I also had a chance to present to them a wrap-up of the work that my user experience team did for Office 2008, and gave them more detail about how we do usability tests and recruit users for those usability tests. They asked what a usability test might look like, so I ran them through an on-the-spot example using My Day. I told them what task I would ask the user to complete, and what I'm looking for with that task.
Hmm, I've been on a My Day kick recently, so maybe I'll share that task list with you guys in a future post.
As I've discussed earlier on Mac Mojo, software evolves. My Day is no different in that respect. We went through a few design iterations before we got to the version that ships with Office 2008. Let's talk about how we evolved My Day as a result of feedback from our users.
In some of our early designs, we looked at making My Day a widget. The feedback from users was instant and overwhelming: no widget! Users told us that the value of My Day to them is being able to see it all the time so that it helps you keep on task. As a widget, it was too easy to forget that it was there, and so never look at it.
One early design of My Day showed a fixed number of 3 calendar events and 3 tasks, and had a fixed size to match. In our usability studies, users told us that this was too rigid. Some users said that they don't have a lot of meetings, so they wanted to be able to see only their tasks tasks. Other users said that they keep their to-dos in their head or on paper instead of in Entourage, so they only wanted to see calendar events. Our design evolved to default to three of each, but to allow you to change the size of the window and change the size of the individual panes within the window to show you exactly what you need.
Another change made was how we handle the end of the day. Originally, our design had you change the day in My Day to another date if you wanted to see the information there. In usability studies, our users told us that they wanted some idea of what was coming their way tomorrow so that they could plan the next day. So we added a new design: we show you the first calendar event that you have tomorrow so that you know that you need to get in early for that 8am conference call.
We've made a lot of tweaks to My Day to get to what we finally shipped in Office 2008. We've seen some great feedback about it so far, and I'm really excited to see how people are using it in the real world. It's been pretty nifty.
When we were defining our goals for Office 2008, one of them was to help you manage your time. Out of that came the idea for My Day.
One of my problems with managing my time is my email. I get something on the order of eleventy billion emails every day, and they come in at a steady trickle. One of my personal failings is that, when I see that I have new email, I am compelled to see what it is. It's an almost Pavlovian response: see icon, click to email, get rewarded with the treat of new email (which, of course, is not always a treat). Sometimes I just want to look at Entourage to see what meeting is next or what my to-do list looks like, but there's that pretty shiny new-mail indicator beckoning to me.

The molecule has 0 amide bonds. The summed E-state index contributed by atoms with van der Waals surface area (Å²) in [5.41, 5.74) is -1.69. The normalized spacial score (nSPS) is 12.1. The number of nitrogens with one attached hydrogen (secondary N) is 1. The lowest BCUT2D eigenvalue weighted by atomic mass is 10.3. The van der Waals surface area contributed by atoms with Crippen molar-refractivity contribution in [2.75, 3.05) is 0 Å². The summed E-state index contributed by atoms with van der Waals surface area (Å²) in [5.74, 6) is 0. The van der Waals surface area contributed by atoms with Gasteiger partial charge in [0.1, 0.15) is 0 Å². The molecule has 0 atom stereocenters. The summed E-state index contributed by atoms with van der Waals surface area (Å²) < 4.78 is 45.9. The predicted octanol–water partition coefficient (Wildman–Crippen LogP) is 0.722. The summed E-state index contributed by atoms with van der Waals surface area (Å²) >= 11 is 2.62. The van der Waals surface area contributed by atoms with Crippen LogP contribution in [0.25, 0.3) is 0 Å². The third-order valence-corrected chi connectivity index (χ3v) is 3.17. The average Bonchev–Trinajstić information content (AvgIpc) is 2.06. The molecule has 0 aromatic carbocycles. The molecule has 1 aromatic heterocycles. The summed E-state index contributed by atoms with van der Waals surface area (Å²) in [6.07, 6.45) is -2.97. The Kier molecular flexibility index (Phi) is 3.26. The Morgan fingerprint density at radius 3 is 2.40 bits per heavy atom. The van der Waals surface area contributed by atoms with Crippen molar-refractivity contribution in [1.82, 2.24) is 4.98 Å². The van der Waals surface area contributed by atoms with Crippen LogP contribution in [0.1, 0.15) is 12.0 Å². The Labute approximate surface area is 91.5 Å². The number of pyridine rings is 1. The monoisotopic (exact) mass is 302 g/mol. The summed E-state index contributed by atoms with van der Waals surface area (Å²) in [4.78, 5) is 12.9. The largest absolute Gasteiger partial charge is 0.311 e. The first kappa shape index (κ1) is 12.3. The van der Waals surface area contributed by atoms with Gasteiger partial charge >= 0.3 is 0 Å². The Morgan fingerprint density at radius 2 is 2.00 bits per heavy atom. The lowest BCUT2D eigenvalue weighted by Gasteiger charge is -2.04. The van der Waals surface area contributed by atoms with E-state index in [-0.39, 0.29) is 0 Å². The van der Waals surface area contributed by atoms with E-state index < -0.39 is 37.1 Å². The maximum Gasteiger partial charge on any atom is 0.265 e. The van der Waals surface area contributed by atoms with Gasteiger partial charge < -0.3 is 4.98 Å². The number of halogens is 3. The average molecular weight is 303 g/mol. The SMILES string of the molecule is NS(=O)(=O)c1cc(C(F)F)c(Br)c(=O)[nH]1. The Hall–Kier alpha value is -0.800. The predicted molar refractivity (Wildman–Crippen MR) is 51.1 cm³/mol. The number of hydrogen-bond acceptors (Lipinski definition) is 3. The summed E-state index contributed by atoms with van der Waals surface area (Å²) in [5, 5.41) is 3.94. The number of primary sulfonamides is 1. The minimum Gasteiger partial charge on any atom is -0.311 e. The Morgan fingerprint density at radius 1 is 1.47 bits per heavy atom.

It turns out that I'm not the only person who has that problem. (Which is quite a relief!) You want to see what you should be working on right now, but the lure of email calls, and suddenly you realise that a half hour has passed and you haven’t been working on what you really should be working on. Solving that problem is one of the goals of My Day. My Day isn't intended to show you anything at all about your email. Instead, it's a quick heads-up display to show you what your calendar and your tasks list.
When I first started using the daily builds of Office 2008 more than a year ago, My Day wasn't one of the reasons that I was looking forward to trying out the latest and greatest. (The feature that I wanted the most was SmartArt in PowerPoint.) At first, I never really got into My Day. That changed over time. I've been using My Day extensively for the past few months, and it's really made a difference in how I manage my time.
I've always been a heavy calendar user, but now My Day means that I don't tend to look at my calendar for today's events. I look at My Day to see when my next meeting is and where I'm supposed to be for it. I look at my calendar for future events and to schedule new meetings. And I'm actually using the task list now. I've always had the best of intentions when it comes to keeping a task list, but I would try it for a few weeks and then never look at it again. With My Day always visible, I'm finding myself using it to enter new tasks and to check off ones that I've currently got. A year ago, you would've seen about four tasks on my list, all of which were overdue. I've currently got 17 of them right now (although four of them are overdue — but at least they're not the same four that were overdue a year ago!). The biggest change, though, is that I now can let that new mail icon in Entourage wait for ... well, at least 10 minutes before I click on it to see what new email has arrived. This is an improvement of at least 9.8 minutes. Maybe I can get up to 15 minutes one day! All of this means that I’m better focused on my work and better able to get things done.